With twenty years of experience working in international education, Ms Tina is indeed one of our most experienced dual language teachers, currently dedicating her energy and expertise to our Year 1 and Year 2 students. We have had to pleasure to meet her to learn more about her teaching journey.
Ms Tina, would you please share your experience with the community?
I started my career as a local teacher in Hebei. In 2000, I had the opportunity to join the Montessori School of Beijing (MSB) where I stayed for 5 years before joining DCB as a teaching assistant for Year 1 and Year 2. Today, I’m a Dual Language Teacher (DLT) with twenty years of experience in international education, including seventeen years as a Chinese teacher.
How would you describe the evolution of your professional journey?
I hold a BA degree in English from Tianjin University which I have completed with an additional year of study at the Beijing Normal University. As a former MSB teacher, I’m also certified from the American Montessori School.
Evolving to Teaching Assistant required a rather long and complicated assessment process which took me a whole year to meet all the criteria in terms of Learning and teaching, Children’s wellbeing, Planning assessment, Curriculum knowledge, and so on. I have to admit the process was quite stressful! I worked a lot to deliver lessons and provide proofs that I met all the requirements for each criterion. As part of the assessment process, I was occasionally observed while teaching by my peers and the leadership team to evaluate and improve my teaching skills.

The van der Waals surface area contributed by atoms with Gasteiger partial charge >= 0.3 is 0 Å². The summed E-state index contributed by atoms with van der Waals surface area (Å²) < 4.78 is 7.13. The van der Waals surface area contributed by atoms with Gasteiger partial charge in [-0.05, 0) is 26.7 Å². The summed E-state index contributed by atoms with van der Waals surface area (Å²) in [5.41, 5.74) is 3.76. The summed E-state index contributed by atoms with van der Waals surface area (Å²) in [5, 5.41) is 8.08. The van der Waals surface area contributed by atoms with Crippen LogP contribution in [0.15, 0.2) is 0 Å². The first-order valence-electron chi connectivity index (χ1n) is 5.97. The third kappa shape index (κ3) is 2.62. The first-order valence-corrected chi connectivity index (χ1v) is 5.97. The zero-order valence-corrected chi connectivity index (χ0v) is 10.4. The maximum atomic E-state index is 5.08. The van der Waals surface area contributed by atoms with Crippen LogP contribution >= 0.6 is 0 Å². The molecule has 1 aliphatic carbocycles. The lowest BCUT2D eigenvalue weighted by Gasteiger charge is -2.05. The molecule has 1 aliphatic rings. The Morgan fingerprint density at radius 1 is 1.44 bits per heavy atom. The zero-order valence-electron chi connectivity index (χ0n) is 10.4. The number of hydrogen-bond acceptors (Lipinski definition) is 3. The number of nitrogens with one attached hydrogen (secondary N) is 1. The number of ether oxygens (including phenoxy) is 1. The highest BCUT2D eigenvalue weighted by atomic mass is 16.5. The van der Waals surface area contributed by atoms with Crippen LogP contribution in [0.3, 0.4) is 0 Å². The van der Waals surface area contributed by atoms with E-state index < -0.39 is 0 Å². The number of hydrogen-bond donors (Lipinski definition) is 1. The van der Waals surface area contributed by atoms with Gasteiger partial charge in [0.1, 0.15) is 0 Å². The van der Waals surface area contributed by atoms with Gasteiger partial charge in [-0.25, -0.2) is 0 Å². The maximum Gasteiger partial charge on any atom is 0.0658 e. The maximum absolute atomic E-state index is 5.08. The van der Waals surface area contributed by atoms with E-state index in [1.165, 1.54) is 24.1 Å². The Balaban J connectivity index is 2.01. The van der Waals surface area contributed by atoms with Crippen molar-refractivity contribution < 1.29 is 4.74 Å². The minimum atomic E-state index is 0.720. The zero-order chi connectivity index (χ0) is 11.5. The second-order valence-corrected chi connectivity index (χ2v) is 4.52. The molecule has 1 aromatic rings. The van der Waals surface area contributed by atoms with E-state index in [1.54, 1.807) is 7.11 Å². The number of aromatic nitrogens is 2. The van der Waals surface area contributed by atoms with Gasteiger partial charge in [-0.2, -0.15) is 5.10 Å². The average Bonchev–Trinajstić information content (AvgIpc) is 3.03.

How would you describe the main characteristics you see in children you take care of?
I’m supporting Year 1 and Year 2 students in their dual language acquisition.
At this age, they are starting to be more independent and they are curious about everything. They are eager learners with rich imaginations. Friendship and teamwork are very important to them, so they want to be liked and well-accepted by their classmates and friends. They absolutely love to play! And as you can imagine, boys particularly enjoy chasing each other and pretending to fight in their games.
With such extensive experience, you must have developed some “secret” teaching methods. Would you care to share some with us?
With children of this age, I really have to find what interests them, then relate the lesson to these centres of interest. The most efficient way is to make learning enjoyable to them by using games, ICT skills, and ask them lots of open questions to enhance more interactions.
Teaching English and Chinese to them relies on the same principle: learning through play. I always make sure to encourage them often, so they feel confident. Of course, I have to enter the classroom with an already well-prepared lesson, so I can then focus on capturing their attention and stimulating them during the actual class.
One last question to help the Early Years parents who are reading us: what is your advice to parents who would like to encourage reading and help their children at home?
As I said, children at this age love to play. So the best way to stimulate their language acquisition would be to do fun things together as a family, such as playing games. That would be a good way for daddies to be more involved with their child(ren). Another very important thing is for them to read every day, both in English and in Chinese, and let them listen to English audios, especially if they are not exposed to an English-speaking environment at home.